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© RIA Novosti. Iliya Pitalev

Russian refugees: strangers in a strange land

by Anna Arutunyan at 28/01/2013 22:01

When Ali applied for asylum in Austria, he thought that any kind of life would be better than facing rampant power abuses in Russia’s restive republic of Chechnya.

Instead, he found himself fending off questions about whether he was a terrorist. And the scrutiny continued after his asylum was granted. For Ali, it came down to being stuck “between a rock and a hard place.”

“Don’t get me wrong, I’m grateful to be alive,” he told The Moscow News. “But the refugee life isn’t always worth living, and I think a lot of [refugees] think like that, at least in passing.”

The ordeal that Ali (not his real name) suffered is especially pertinent as some opposition activists consider the fate of Alexander Dolmatov, who fled Russia in June 2012 and killed himself after being denied asylum in the Netherlands this month.

For Ali, whose family obtained asylum in Austria in the early 2000s, the process was humiliating and led to a deep depression.

“If you want a normal life, don’t become a refugee,” he said. “Of course, for most people, it’s a matter of survival.”

The crackdown against the opposition may result in more dissidents seeking asylum abroad, but Dolmatov’s suicide is a reminder that refugees’ stories can have unhappy endings.

Those who are not wealthy and well-connected suffer the most – the examples of exiled tycoons Boris Berezovsky and Yevgeny Chichvarkin, who live abroad in luxury, do not apply to most people who have fled or are considering fleeing Russia.

“A lot of people in Russia think in these stereotypes that once you’re here, you’re in the land of milk and honey. It’s not like that,” Denis Solopov, an environmental activist who obtained asylum in the Netherlands in 2011, told The Moscow News. “From Russia everything looks democratic, but the reality is much harsher.”

Refugees by the numbers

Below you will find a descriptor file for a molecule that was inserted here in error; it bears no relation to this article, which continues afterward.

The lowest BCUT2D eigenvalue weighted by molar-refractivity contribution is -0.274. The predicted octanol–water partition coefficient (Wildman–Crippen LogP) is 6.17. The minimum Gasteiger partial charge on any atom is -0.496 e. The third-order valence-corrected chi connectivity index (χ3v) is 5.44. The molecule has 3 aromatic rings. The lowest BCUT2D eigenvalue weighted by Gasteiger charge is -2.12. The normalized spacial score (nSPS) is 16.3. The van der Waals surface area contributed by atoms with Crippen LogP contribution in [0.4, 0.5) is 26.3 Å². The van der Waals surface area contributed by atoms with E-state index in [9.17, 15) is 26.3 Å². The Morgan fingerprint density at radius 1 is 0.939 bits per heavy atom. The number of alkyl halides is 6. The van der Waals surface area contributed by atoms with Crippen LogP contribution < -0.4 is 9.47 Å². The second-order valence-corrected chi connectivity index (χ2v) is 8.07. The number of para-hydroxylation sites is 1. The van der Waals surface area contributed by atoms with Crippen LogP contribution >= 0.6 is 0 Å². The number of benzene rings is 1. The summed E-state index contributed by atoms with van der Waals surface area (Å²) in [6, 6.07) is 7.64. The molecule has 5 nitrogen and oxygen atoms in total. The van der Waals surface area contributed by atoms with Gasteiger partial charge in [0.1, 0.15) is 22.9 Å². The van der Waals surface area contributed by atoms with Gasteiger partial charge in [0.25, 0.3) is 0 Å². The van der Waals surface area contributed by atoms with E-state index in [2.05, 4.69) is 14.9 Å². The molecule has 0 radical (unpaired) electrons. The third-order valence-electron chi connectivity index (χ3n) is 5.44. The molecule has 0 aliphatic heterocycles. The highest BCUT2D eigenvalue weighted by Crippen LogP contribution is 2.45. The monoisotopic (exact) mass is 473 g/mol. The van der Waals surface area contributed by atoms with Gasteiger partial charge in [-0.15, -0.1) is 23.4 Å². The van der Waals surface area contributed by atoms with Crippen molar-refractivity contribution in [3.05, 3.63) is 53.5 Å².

According to UN figures for 2012, Russia ranks seventh in terms of the asylum applications lodged with the European Union, right between Iran and Syria. In the first half of 2012, 8,251 applications for asylum were lodged by Russian citizens.

But according to figures provided by the European Commission, 77 percent of asylum applications originating with Russians in the third quarter of 2012 were rejected in EU countries.

According to Solopov, even if European detention centers for refugees – like the one in Rotterdam where Dolmatov hanged himself – are called “deportation centers,” and not prisons, they can be as psychologically harrowing as Russian jails.

Geert Ates of United for Intercultural Action, a Netherlandsbased network linking organizations that support migrant and refugee rights, told The Moscow News that 17,306 people have died since 1993 while trying to obtain asylum in Europe. These people died either while en route from their own countries or while awaiting a decision on their status as asylum seekers. Some 360 of the deaths were suicides. Of the 71 deaths on Dutch soil, for example, 30 were suicides.

United blamed border militarization, stricter asylum laws, and tightening immigration and detention policies for the deaths.

To leave or not to leave

Asylum seekers from Russia often travel to Ukraine and apply for refugee status with the UNHCR, the UN refugee agency, which handles asylum cases in countries that don’t have their own refugee policy. The UNHCR evaluates applications and finds a “safe” third country that accepts the asylum seeker. Asylum seekers can also lodge an application once they’ve traveled abroad on their own, through the police or through refugee centers, depending on local policy. Once they have done that, asylum seekers stay at a refugee camp and face extensive questioning about once a week. The process takes about six months on average, but can last longer in some cases.

“It’s a complicated bureaucratic process. You have to tell them practically everything about yourself and your family,” Solopov said of his own experience obtaining asylum through the UNHCR, and of Dolmatov’s refugee camp, which he visited. “From the officials’ point of view, all refugees are the same. If someone thinks Russia is special, they’re wrong.”

This reality often stands in sharp contrast with how the EU and the West in general are viewed, particularly by the Russian opposition. As leading opposition journalist Oleg Kashin wrote last week in The New York Times, the West’s doors should not “remain closed,” or else “more Russian dissidents will become victims of the state – or die by their own hands.”

But for Ali, who continues to monitor the news from Russia, the decision to leave is paradoxical, both brave and counter-productive.

“If you want to change your country, you have to stay,” he said. “I understand that it’s a risk for a particular person, and it’s unfair, but life is very unfair.”

Opposition activist Anastasia Rybachenko was abroad when her Moscow apartment was searched in June 2012 in connection with the May 6 rioting on Bolotnaya Ploshchad. She decided to stay out of Russia at that point, but opted not to seek asylum, as she was able to secure a student visa in Estonia. Much like Solopov, she described the process of obtaining refugee status as a “horrible bureaucracy.”

Today, Rybachenko says she wants to eventually come back. “I don’t associate myself with being a dissident, or even an emigrant,” she said. “I want to return.” 

Additional reporting by Natalia Antonova

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